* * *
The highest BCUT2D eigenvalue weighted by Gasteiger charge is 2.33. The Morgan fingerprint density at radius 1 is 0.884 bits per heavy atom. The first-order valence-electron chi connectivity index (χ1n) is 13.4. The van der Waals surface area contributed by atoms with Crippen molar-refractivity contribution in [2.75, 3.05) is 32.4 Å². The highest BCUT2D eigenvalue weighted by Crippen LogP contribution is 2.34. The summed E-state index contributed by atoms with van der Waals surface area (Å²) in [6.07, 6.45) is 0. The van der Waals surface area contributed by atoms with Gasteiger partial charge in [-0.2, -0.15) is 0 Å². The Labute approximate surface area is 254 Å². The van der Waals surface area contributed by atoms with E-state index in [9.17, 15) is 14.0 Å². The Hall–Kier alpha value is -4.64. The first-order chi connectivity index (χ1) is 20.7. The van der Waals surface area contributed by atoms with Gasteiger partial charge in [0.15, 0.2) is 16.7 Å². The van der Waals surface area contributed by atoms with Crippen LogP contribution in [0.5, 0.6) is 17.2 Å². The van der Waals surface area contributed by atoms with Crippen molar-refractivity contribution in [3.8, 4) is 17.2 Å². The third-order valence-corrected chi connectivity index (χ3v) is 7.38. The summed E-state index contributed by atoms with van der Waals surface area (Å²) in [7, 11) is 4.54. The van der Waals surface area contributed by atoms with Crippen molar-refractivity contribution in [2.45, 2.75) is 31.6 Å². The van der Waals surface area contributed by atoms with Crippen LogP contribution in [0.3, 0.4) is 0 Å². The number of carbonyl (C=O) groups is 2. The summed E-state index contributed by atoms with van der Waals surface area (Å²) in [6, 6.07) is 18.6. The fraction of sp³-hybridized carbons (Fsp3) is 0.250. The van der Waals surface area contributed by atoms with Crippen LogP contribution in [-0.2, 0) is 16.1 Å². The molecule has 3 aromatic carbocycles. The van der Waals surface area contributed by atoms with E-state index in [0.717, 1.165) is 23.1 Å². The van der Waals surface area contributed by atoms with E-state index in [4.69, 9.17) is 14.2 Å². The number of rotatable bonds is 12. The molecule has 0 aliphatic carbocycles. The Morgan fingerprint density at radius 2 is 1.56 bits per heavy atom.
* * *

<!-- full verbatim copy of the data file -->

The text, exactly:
The highest BCUT2D eigenvalue weighted by Gasteiger charge is 2.33. The Morgan fingerprint density at radius 1 is 0.884 bits per heavy atom. The first-order valence-electron chi connectivity index (χ1n) is 13.4. The van der Waals surface area contributed by atoms with Crippen molar-refractivity contribution in [2.75, 3.05) is 32.4 Å². The highest BCUT2D eigenvalue weighted by Crippen LogP contribution is 2.34. The summed E-state index contributed by atoms with van der Waals surface area (Å²) in [6.07, 6.45) is 0. The van der Waals surface area contributed by atoms with Gasteiger partial charge in [-0.2, -0.15) is 0 Å². The Labute approximate surface area is 254 Å². The van der Waals surface area contributed by atoms with E-state index in [9.17, 15) is 14.0 Å². The Hall–Kier alpha value is -4.64. The first-order chi connectivity index (χ1) is 20.7. The van der Waals surface area contributed by atoms with Gasteiger partial charge in [0.15, 0.2) is 16.7 Å². The van der Waals surface area contributed by atoms with Crippen LogP contribution in [0.5, 0.6) is 17.2 Å². The van der Waals surface area contributed by atoms with Crippen molar-refractivity contribution in [3.8, 4) is 17.2 Å². The third-order valence-corrected chi connectivity index (χ3v) is 7.38. The summed E-state index contributed by atoms with van der Waals surface area (Å²) in [7, 11) is 4.54. The van der Waals surface area contributed by atoms with Crippen molar-refractivity contribution in [2.45, 2.75) is 31.6 Å². The van der Waals surface area contributed by atoms with Crippen LogP contribution in [0.3, 0.4) is 0 Å². The number of carbonyl (C=O) groups is 2. The summed E-state index contributed by atoms with van der Waals surface area (Å²) in [6, 6.07) is 18.6. The fraction of sp³-hybridized carbons (Fsp3) is 0.250. The van der Waals surface area contributed by atoms with Crippen LogP contribution in [-0.2, 0) is 16.1 Å². The molecule has 3 aromatic carbocycles. The van der Waals surface area contributed by atoms with E-state index in [0.717, 1.165) is 23.1 Å². The van der Waals surface area contributed by atoms with E-state index in [4.69, 9.17) is 14.2 Å². The number of rotatable bonds is 12. The molecule has 0 aliphatic carbocycles. The Morgan fingerprint density at radius 2 is 1.56 bits per heavy atom.